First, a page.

Competitive Bidding

For some, perhaps most builders, competitive bidding simply comes with their territory. It is often their best avenue into projects. They do a type of commercial or public work for which it is not often possible to win contracts by any other means. Some builders who might be able to go down another road actually prefer competitive bidding for the relatively arm’s-length nature of the process. Owners ask you for a bid, you give it. It’s low, you win. You feel no obligation to warn of problems in the design or hold the hand of an anxious client, you just build to the plans and specs. 

A few builders seize upon competitive bidding as a fast track to high volumes of work. They pay wages as low as they can get away with, squeeze their subcontractors and suppliers, rush work to completion, build to the loosest standard that will pass inspection. Thereby they position themselves to bid work as tightly as possible, bid a lot of it and win often. 

For almost all builders, including those who prefer to acquire jobs via design/build or cost planning, competitive bidding is a necessity at times. It is a way to keep a crew busy rather than lay off and lose key employees during a slow economy or to simply fill a hold in the schedule during better times. 

Success at Competitive Bidding

Though there is an opportunity within competitive bidding, it places serious burdens on its practitioners. One is the time that it takes to do all the estimating and other work necessary to put together a bid – skilled work that designers and owners typically expect you to do without pay. For small-volume builders, the burden can be quite destructive.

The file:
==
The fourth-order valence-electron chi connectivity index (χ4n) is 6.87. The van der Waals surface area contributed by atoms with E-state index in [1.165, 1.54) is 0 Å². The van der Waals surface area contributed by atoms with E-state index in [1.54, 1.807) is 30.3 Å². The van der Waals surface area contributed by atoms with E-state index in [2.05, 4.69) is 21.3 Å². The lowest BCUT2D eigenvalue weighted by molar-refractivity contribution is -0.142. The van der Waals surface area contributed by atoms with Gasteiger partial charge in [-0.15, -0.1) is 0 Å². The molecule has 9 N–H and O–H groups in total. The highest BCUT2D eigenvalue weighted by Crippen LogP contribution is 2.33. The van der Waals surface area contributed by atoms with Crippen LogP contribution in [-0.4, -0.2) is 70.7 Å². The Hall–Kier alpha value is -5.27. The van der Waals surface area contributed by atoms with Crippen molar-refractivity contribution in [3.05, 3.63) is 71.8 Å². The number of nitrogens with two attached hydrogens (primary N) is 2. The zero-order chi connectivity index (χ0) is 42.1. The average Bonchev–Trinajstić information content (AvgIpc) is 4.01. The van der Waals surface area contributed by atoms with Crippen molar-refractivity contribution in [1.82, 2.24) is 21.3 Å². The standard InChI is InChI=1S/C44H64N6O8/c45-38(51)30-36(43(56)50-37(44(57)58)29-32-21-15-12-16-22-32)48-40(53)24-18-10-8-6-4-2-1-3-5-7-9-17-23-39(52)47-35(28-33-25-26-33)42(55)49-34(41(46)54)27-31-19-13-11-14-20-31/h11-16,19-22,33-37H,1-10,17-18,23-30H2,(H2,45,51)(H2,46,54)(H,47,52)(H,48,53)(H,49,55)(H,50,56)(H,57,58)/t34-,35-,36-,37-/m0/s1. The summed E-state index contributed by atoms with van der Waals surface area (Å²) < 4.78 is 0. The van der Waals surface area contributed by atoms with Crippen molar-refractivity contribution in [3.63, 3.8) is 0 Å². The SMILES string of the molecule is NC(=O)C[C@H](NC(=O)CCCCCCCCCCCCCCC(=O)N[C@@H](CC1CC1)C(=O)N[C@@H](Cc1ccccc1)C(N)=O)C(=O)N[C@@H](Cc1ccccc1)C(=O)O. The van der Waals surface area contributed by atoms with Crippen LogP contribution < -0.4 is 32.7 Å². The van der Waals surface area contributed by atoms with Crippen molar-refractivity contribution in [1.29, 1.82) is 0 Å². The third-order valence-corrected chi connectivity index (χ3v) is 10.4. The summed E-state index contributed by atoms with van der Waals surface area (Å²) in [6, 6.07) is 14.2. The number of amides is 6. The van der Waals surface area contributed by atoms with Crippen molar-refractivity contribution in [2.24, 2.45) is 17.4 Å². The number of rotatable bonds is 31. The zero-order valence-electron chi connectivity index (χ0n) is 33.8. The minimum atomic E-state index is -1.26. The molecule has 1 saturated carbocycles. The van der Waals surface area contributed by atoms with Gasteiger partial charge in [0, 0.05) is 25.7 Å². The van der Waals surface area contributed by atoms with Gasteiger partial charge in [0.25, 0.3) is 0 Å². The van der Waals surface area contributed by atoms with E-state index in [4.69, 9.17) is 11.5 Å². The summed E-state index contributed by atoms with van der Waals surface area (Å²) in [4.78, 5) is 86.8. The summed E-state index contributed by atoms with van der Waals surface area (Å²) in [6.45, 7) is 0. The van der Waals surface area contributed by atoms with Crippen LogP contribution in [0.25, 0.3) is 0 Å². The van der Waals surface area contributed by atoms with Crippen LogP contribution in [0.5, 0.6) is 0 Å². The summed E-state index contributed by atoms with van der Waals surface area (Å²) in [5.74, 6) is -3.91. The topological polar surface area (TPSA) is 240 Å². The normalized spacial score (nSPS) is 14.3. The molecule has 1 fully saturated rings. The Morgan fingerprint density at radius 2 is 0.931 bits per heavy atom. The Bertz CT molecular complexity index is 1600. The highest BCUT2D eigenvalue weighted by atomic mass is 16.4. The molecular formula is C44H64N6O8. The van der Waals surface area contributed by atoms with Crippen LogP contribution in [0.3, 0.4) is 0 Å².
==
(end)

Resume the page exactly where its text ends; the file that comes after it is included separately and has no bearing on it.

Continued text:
Late nights are a common experience for some builders who have not yet worked beyond competitive bidding. When they should be with their family or resting for the next day’s work, they are instead holed up with plans and a computer, calculating costs for a job they might get = or that they will get only by pricing the project so low that they are almost certain to lose money on it. Given the burdens of competitive bidding, if and when you must produce free bids, you will likely want to pick and choose between the opportunities rather than cranking out an estimate for every set of plans you can lay your hands on. You will need a set of guidelines to determine which projects to bid. 

To begin, you will want to evaluate the project, its owner, and the designer. Going further, determine as best you can not only the number of bidders but the quality of the bidders and your position in the pack. Too many builders do not understand the overhead burden or lack an adequate estimating system. As a result, they bid on projects for less than their costs. 

You can ask about the ground rules for the bid. Some people think that the only fair way to run a competitive bid is to request three builders of closely equal quality to submit bids with the understanding that the low bid will win. By looking for bids for which such rules are in force and by adhering to the other guidelines, you can improve the chances that the investment of time you make in competitive bidding will bring returns. 

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